To accomplish this, new photonic-microfluidic integrated devices have appeared recently that incorporate the required optical components for excitation and/or collection on-chip. This creates devices that—although they have limited flexibility—are inexpensive, shock resistant, and truly portable. Waveguides [12–20], lenses [12–14,19,20], and even sources and detectors  have been demonstrated on-chip with varying success. As optical components are optimized through simulations and designed into a photomask for production, the result is a pre-calibrated device that is able to quickly and inexpensively perform a specific analysis. Despite these recent successes, however, there have still not been any truly optical devices that have found their way into any widespread commercial application. This has partly been due to the reliability of detection still being too inadequate for meaningful results to be interpreted.
Our work has been focused on integrating the optical components for excitation onto the chip to allow reliable detection without the need for free-space optics. The process of beam shaping is a common conventional cytometry practice where the objective is to create a uniform volume of intensity across the sample flow stream via free-space optics. This ensures uniform detection of particles regardless of slight deviations within the flow stream while reducing the incidence of double detections (DD). It has the added benefit of boosting the optical intensity for excitation, and therefore, the detection signal given off by the specimen. Our previous research showed that by integrating a waveguide and a lens system on chip, it is possible to form an optical excitation region within the microfluidic channel to achieve this goal . This work demonstrates excellent performance of the developed devices through fluorescence and scatter detections via a completely guided optical excitation approach.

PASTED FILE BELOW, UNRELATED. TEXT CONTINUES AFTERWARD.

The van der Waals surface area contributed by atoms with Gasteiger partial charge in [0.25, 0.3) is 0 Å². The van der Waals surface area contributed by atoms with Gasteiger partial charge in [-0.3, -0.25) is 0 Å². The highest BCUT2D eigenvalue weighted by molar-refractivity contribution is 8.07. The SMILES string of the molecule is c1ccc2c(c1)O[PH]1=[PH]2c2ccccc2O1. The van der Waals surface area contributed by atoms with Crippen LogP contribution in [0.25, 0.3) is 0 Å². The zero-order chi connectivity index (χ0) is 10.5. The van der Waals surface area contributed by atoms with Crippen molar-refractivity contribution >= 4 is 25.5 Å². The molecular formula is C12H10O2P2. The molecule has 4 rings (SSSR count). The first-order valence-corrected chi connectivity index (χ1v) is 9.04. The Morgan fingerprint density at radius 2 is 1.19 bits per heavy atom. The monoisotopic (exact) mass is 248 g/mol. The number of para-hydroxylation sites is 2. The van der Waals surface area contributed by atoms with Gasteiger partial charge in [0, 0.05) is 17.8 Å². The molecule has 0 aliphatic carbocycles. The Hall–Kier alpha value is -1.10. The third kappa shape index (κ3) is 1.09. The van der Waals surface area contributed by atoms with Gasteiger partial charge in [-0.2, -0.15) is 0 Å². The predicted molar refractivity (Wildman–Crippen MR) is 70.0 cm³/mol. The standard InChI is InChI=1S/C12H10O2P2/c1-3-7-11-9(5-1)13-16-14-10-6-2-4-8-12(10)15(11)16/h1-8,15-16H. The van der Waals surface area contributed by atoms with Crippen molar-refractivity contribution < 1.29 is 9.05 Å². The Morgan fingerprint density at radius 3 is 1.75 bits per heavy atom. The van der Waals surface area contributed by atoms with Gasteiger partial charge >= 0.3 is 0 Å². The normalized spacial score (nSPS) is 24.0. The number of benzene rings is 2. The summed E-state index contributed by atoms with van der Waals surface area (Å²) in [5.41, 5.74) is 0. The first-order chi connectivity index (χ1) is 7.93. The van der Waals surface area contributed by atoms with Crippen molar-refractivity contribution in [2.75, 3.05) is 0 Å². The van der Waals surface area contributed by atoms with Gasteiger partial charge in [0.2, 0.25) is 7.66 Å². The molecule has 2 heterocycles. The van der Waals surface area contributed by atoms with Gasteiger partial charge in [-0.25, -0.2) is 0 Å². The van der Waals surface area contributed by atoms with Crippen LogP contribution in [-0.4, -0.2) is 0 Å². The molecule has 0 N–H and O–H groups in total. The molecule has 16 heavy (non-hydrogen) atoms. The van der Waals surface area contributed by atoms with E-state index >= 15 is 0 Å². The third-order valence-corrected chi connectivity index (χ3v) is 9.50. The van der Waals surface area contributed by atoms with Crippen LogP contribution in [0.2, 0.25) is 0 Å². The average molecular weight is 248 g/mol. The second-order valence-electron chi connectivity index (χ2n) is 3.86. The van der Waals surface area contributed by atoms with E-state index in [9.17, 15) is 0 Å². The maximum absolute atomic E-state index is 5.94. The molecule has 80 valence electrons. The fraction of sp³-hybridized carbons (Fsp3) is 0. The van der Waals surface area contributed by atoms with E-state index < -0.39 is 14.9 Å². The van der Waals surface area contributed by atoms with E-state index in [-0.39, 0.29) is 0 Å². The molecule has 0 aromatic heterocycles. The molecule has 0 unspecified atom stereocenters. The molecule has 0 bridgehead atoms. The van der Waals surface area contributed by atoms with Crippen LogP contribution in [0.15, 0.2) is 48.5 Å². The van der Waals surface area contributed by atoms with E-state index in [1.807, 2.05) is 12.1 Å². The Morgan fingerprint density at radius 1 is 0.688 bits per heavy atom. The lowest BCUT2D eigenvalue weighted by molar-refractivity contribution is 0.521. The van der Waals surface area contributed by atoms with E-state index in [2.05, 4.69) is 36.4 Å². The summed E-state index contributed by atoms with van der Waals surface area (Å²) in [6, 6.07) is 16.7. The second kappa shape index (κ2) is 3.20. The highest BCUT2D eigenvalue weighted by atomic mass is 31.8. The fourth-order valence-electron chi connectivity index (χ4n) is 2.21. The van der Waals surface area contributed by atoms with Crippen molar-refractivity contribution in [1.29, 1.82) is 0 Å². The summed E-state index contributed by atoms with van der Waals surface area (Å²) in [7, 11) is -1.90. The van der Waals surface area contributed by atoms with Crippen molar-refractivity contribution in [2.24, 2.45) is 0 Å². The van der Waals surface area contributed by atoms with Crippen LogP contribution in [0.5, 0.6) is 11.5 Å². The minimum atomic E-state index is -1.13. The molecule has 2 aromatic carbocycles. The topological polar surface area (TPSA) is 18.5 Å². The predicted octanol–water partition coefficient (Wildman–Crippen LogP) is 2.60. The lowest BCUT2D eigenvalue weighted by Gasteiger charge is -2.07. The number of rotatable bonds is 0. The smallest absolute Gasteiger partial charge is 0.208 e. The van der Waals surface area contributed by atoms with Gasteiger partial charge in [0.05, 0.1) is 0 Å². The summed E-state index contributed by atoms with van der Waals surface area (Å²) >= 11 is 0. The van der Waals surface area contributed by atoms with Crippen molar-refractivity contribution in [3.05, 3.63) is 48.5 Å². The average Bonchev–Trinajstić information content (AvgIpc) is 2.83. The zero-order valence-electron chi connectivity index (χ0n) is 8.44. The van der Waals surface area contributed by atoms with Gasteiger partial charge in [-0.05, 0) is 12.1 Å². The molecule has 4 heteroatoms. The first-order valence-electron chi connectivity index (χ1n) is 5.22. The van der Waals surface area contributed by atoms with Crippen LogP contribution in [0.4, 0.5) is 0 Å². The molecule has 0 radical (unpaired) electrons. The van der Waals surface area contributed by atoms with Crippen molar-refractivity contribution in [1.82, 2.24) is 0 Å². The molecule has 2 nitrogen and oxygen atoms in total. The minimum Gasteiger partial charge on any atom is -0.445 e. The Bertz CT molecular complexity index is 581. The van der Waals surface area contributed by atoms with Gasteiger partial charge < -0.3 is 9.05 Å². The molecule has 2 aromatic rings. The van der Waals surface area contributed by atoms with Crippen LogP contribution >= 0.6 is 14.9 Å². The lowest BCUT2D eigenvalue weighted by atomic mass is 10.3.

2. Device design and fabrication
Devices were fabricated in a planar fashion by patterning all devices necessary for fluidic control, and optical excitation of samples, into a single SU-8 layer as shown in Fig. 1(a) . The details of device design and construction, using SU-8 2025 and 3000 from Microchem, PDMS Sylgard 184 from Dow Corning, and Pyrex 7740 glass wafers from University wafers, can be found in our previous works [12–14,22]. Essentially, the SU-8 device layer was patterned onto a Pyrex substrate and sealed with a soft PDMS cap for a completely conforming seal. These choices of materials ensure optical and fluidic confinement within the device layer, stable and rigid optical structures, easy interconnection with external fluidic control, and simple and inexpensive fabrication that can be scaled up for mass production. The resulting device layer is only 30 μm thick—allowing the device’s microchannel to handle a variety of specimen sizes from many biological applications.